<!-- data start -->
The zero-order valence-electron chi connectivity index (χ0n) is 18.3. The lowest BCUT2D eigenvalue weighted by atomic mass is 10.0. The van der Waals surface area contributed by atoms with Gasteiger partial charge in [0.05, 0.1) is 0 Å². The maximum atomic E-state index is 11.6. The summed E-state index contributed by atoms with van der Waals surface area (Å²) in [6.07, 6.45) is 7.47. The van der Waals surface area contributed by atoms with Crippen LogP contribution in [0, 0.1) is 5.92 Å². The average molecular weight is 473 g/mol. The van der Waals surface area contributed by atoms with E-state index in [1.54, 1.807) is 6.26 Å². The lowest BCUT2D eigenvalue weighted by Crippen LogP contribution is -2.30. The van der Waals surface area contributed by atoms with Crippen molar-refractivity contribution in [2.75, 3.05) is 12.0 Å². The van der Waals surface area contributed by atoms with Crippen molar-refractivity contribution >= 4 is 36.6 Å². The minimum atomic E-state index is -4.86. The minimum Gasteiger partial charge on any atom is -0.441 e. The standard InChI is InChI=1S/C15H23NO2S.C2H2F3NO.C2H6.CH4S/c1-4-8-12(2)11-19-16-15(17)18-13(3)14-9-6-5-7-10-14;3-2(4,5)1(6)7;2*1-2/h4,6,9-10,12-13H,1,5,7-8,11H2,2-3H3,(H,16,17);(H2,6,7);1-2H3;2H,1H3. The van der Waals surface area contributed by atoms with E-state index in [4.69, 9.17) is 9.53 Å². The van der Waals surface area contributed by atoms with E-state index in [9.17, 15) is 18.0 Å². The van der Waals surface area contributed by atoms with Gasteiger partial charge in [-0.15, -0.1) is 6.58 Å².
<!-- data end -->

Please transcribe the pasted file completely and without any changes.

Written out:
The zero-order valence-electron chi connectivity index (χ0n) is 18.3. The lowest BCUT2D eigenvalue weighted by atomic mass is 10.0. The van der Waals surface area contributed by atoms with Gasteiger partial charge in [0.05, 0.1) is 0 Å². The maximum atomic E-state index is 11.6. The summed E-state index contributed by atoms with van der Waals surface area (Å²) in [6.07, 6.45) is 7.47. The van der Waals surface area contributed by atoms with Crippen LogP contribution in [0, 0.1) is 5.92 Å². The average molecular weight is 473 g/mol. The van der Waals surface area contributed by atoms with E-state index in [1.54, 1.807) is 6.26 Å². The lowest BCUT2D eigenvalue weighted by Crippen LogP contribution is -2.30. The van der Waals surface area contributed by atoms with Crippen molar-refractivity contribution in [2.75, 3.05) is 12.0 Å². The van der Waals surface area contributed by atoms with Crippen molar-refractivity contribution >= 4 is 36.6 Å². The minimum atomic E-state index is -4.86. The minimum Gasteiger partial charge on any atom is -0.441 e. The standard InChI is InChI=1S/C15H23NO2S.C2H2F3NO.C2H6.CH4S/c1-4-8-12(2)11-19-16-15(17)18-13(3)14-9-6-5-7-10-14;3-2(4,5)1(6)7;2*1-2/h4,6,9-10,12-13H,1,5,7-8,11H2,2-3H3,(H,16,17);(H2,6,7);1-2H3;2H,1H3. The van der Waals surface area contributed by atoms with E-state index in [4.69, 9.17) is 9.53 Å². The van der Waals surface area contributed by atoms with E-state index in [9.17, 15) is 18.0 Å². The van der Waals surface area contributed by atoms with Gasteiger partial charge in [-0.15, -0.1) is 6.58 Å².